The creative sector has taken more than its fair share of economic bombardment from government cuts to losses due to the Coronavirus Pandemic. A recent consultation between the Office of National Statistics and the education secretary, Gavin Williamson, recommended reducing spending on higher education for the arts by 50%. Last year, an advert circulated which suggested those employed in the arts should retrain in a more profitable sector, like “cyber” – I am sure that we all recall the advert in question…Previously, a report recommended that ministers “crack-down” on creative arts degrees because of their low-earning potential. It has definitely been an uphill struggle for those people deeply committed to keeping creativity and artistry alive, but why has it been so hard? Is there something wrong with being arty?
In short, no, there is absolutely nothing wrong with being arty, and the framing of this issue by those in power is suggestive of a much deeper logic when it comes to governance in the UK. There are two fundamental reasons that those in power disregard the creative sector whenever possible.
The first reason is obvious – money. It is true that those graduates with degrees in scenic artistry, fine art, music, performing arts etc. do not earn as much as doctors, lawyers, and bankers. It is also true that these individuals will not leave university and enter into a world of certain employment and remuneration. Often, individuals who enter the creative sector will face long spells of unemployment, lower wages, and less favourable markets. This is the very nature of their work in our current society, as their work is valued less than that of a cardiac surgeon (the ethics of which are for you to decide…). A study from 2019 showed that despite the £100bn that the creative sector brings to the UK economy, most creative sector jobs earn below the average annual salary of roles outside the sector. Some have put this down to “for free” culture, digitalisation, and the undervaluing of the labour from creative workers.
The nature of our “system” means that money is everything in our society. This is not a critique of capitalism per se, but it is certainly a criticism of an extreme and exploitative capitalist system. Unfortunately, the world we live in means that if you do not make the government money, you are not worth as much. This is the motivation behind the aforementioned “crack-down” on creative degrees, because those earning below the required wage for tuition fee repayment will not be as financially valuable to the government. Hence, it is in the government’s best interest if they make it harder for people to enter the creative sector. Except this is not true – as we already know the creative sector brings in over £100bn a year, which is approximately 5.8% of the UK’s GDP. Surely then, it is profitable for the government to invest in the creative sector.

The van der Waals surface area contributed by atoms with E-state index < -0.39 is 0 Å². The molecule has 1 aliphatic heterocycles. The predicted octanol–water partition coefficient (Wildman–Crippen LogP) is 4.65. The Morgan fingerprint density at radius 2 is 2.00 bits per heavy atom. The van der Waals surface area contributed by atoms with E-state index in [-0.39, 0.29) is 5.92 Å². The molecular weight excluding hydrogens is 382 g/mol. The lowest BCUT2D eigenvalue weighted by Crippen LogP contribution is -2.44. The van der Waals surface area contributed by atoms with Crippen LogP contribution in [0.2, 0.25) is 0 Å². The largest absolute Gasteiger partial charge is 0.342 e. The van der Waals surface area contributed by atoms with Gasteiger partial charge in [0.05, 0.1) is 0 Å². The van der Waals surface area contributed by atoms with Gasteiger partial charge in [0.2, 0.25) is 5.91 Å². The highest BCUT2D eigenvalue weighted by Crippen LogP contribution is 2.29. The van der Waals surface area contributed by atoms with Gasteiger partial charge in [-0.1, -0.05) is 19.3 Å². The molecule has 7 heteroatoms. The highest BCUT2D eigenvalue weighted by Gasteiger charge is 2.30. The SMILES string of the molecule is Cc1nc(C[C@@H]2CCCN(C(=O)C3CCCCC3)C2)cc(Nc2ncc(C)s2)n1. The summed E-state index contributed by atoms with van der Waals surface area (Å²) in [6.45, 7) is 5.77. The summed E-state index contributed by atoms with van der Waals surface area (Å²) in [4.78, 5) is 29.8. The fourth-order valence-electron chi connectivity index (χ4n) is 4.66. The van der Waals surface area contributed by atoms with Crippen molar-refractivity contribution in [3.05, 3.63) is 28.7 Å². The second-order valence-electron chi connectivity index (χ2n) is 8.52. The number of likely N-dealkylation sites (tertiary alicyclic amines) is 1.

The second reason that it is so difficult to work in the creative sector is not so obvious – control. The world of profit and prosperity is not something that the powerful wish to relinquish anytime soon. Indeed, those who we will broadly refer to as “the elite” or “the ruling class” have an intrinsic desire to maintain the status quo – it is, after all, what got them where they are today. Every day, in every school across the UK, students are taught using a system that is designed to churn out factory workers and not creatives. If you think back to your own time at school, it is not hard to see how this is true. Every time that you were given a command, following it would result in praise, whereas failing to comply would result in a reprimand. The school day is often governed by a timetable, has set hours for lunch, has pre-determined breaks, and is regulated by the noise of a bell. For 200 years, schooling has been about making the perfect, pliable, punctual worker. Creativity does not fit into this system, as the mundane factory work for which the system was made is not creative, but monotonous.
The system is not based in creativity because creativity breeds curiosity, which forms questions and free-thinking behaviour. Freethinkers do not preserve the status quo, they revolt. Today, this does not mean throwing petrol bombs, but simply making work for the purpose of fulfilment rather than financial gain. This is not what the ruling class desire, because revolutionary creativity does not line pockets, and it is much simpler to turn painters into cyber engineers than it is to make creativity profitable.
Herein lies the answer to why the government continuously cuts funding to the arts, why there is a lack of appreciation for creative works, and why it is so difficult for those in the creative sector to find work. The creative industry is one of the most undervalued in the whole economy. The idea of working for 5 days and resting for 2 was one of the greatest cons in history but being indoctrinated to fit that purpose is an ultimately more amazing feat of deception. There is absolutely nothing wrong with being arty, because creativity has given the human race all its most amazing discoveries and inventions – yes even those which came from STEM subjects. It takes an intense amount of creativity to be successfully logical. At the end of the day, a good wage may be why we have to work, but we are all going to spend it on someone else’s creation anyway.
Written by Isaac Knowles
Isaac Knowles is a columnist at DecipherGrey.